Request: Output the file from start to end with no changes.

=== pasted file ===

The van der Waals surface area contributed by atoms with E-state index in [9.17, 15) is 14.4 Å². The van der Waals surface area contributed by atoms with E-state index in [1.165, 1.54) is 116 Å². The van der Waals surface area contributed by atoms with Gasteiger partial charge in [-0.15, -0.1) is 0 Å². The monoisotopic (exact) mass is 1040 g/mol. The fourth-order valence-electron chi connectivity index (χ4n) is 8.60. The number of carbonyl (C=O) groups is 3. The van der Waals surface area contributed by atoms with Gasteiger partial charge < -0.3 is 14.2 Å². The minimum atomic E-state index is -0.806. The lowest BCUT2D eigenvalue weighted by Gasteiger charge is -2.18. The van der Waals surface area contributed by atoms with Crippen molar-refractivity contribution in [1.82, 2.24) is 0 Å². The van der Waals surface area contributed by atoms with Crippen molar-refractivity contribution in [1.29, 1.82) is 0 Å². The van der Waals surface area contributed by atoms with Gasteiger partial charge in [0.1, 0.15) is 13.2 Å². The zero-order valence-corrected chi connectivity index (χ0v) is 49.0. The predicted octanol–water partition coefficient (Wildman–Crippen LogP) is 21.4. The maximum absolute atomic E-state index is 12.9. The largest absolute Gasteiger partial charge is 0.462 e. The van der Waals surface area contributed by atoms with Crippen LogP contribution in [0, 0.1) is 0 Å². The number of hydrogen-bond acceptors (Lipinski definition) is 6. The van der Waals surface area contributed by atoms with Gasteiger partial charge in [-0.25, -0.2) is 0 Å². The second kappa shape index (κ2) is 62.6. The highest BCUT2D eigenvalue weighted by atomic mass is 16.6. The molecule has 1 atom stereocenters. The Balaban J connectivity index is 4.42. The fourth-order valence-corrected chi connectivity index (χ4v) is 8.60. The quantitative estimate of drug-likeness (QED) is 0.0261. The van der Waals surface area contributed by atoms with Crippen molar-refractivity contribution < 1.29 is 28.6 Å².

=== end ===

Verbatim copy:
The van der Waals surface area contributed by atoms with E-state index in [9.17, 15) is 14.4 Å². The van der Waals surface area contributed by atoms with E-state index in [1.165, 1.54) is 116 Å². The van der Waals surface area contributed by atoms with Gasteiger partial charge in [-0.15, -0.1) is 0 Å². The monoisotopic (exact) mass is 1040 g/mol. The fourth-order valence-electron chi connectivity index (χ4n) is 8.60. The number of carbonyl (C=O) groups is 3. The van der Waals surface area contributed by atoms with Gasteiger partial charge < -0.3 is 14.2 Å². The minimum atomic E-state index is -0.806. The lowest BCUT2D eigenvalue weighted by Gasteiger charge is -2.18. The van der Waals surface area contributed by atoms with Crippen molar-refractivity contribution in [1.82, 2.24) is 0 Å². The van der Waals surface area contributed by atoms with Crippen molar-refractivity contribution in [1.29, 1.82) is 0 Å². The van der Waals surface area contributed by atoms with Gasteiger partial charge in [0.1, 0.15) is 13.2 Å². The zero-order valence-corrected chi connectivity index (χ0v) is 49.0. The predicted octanol–water partition coefficient (Wildman–Crippen LogP) is 21.4. The maximum absolute atomic E-state index is 12.9. The largest absolute Gasteiger partial charge is 0.462 e. The van der Waals surface area contributed by atoms with Crippen LogP contribution in [0, 0.1) is 0 Å². The number of hydrogen-bond acceptors (Lipinski definition) is 6. The van der Waals surface area contributed by atoms with Gasteiger partial charge in [-0.25, -0.2) is 0 Å². The second kappa shape index (κ2) is 62.6. The highest BCUT2D eigenvalue weighted by atomic mass is 16.6. The molecule has 1 atom stereocenters. The Balaban J connectivity index is 4.42. The fourth-order valence-corrected chi connectivity index (χ4v) is 8.60. The quantitative estimate of drug-likeness (QED) is 0.0261. The van der Waals surface area contributed by atoms with Crippen molar-refractivity contribution < 1.29 is 28.6 Å².